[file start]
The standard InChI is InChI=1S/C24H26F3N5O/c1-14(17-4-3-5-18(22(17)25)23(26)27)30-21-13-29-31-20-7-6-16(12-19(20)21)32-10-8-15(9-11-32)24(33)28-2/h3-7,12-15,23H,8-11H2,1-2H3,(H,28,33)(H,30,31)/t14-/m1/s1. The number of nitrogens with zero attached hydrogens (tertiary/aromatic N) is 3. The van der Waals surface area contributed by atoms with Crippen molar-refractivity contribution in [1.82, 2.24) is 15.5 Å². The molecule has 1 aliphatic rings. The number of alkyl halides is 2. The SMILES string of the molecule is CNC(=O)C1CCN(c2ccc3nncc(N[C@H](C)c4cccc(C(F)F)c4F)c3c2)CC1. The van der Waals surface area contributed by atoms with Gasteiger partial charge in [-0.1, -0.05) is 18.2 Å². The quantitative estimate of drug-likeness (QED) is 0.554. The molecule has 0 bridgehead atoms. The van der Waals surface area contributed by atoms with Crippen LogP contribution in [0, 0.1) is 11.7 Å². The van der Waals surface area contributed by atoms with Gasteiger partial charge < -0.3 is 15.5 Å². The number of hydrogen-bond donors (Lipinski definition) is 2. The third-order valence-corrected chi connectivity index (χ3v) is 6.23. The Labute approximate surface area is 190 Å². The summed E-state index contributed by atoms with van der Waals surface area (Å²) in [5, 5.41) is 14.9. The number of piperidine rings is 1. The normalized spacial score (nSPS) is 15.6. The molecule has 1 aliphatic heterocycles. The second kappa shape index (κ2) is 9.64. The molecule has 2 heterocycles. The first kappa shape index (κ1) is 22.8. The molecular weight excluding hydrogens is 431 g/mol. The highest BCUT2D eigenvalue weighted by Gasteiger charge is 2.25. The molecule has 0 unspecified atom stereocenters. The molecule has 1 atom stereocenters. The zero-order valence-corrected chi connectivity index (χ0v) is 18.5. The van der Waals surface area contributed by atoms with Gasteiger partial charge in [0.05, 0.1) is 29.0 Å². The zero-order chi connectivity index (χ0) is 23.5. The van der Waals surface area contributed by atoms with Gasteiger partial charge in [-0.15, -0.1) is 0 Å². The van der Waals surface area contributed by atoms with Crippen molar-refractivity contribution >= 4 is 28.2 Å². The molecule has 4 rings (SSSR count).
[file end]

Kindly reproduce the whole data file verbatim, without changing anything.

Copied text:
The standard InChI is InChI=1S/C24H26F3N5O/c1-14(17-4-3-5-18(22(17)25)23(26)27)30-21-13-29-31-20-7-6-16(12-19(20)21)32-10-8-15(9-11-32)24(33)28-2/h3-7,12-15,23H,8-11H2,1-2H3,(H,28,33)(H,30,31)/t14-/m1/s1. The number of nitrogens with zero attached hydrogens (tertiary/aromatic N) is 3. The van der Waals surface area contributed by atoms with Crippen molar-refractivity contribution in [1.82, 2.24) is 15.5 Å². The molecule has 1 aliphatic rings. The number of alkyl halides is 2. The SMILES string of the molecule is CNC(=O)C1CCN(c2ccc3nncc(N[C@H](C)c4cccc(C(F)F)c4F)c3c2)CC1. The van der Waals surface area contributed by atoms with Gasteiger partial charge in [-0.1, -0.05) is 18.2 Å². The quantitative estimate of drug-likeness (QED) is 0.554. The molecule has 0 bridgehead atoms. The van der Waals surface area contributed by atoms with Crippen LogP contribution in [0, 0.1) is 11.7 Å². The van der Waals surface area contributed by atoms with Gasteiger partial charge < -0.3 is 15.5 Å². The number of hydrogen-bond donors (Lipinski definition) is 2. The third-order valence-corrected chi connectivity index (χ3v) is 6.23. The Labute approximate surface area is 190 Å². The summed E-state index contributed by atoms with van der Waals surface area (Å²) in [5, 5.41) is 14.9. The number of piperidine rings is 1. The normalized spacial score (nSPS) is 15.6. The molecule has 1 aliphatic heterocycles. The second kappa shape index (κ2) is 9.64. The molecule has 2 heterocycles. The first kappa shape index (κ1) is 22.8. The molecular weight excluding hydrogens is 431 g/mol. The highest BCUT2D eigenvalue weighted by Gasteiger charge is 2.25. The molecule has 0 unspecified atom stereocenters. The molecule has 1 atom stereocenters. The zero-order valence-corrected chi connectivity index (χ0v) is 18.5. The van der Waals surface area contributed by atoms with Gasteiger partial charge in [0.05, 0.1) is 29.0 Å². The zero-order chi connectivity index (χ0) is 23.5. The van der Waals surface area contributed by atoms with Gasteiger partial charge in [-0.15, -0.1) is 0 Å². The van der Waals surface area contributed by atoms with Crippen molar-refractivity contribution >= 4 is 28.2 Å². The molecule has 4 rings (SSSR count).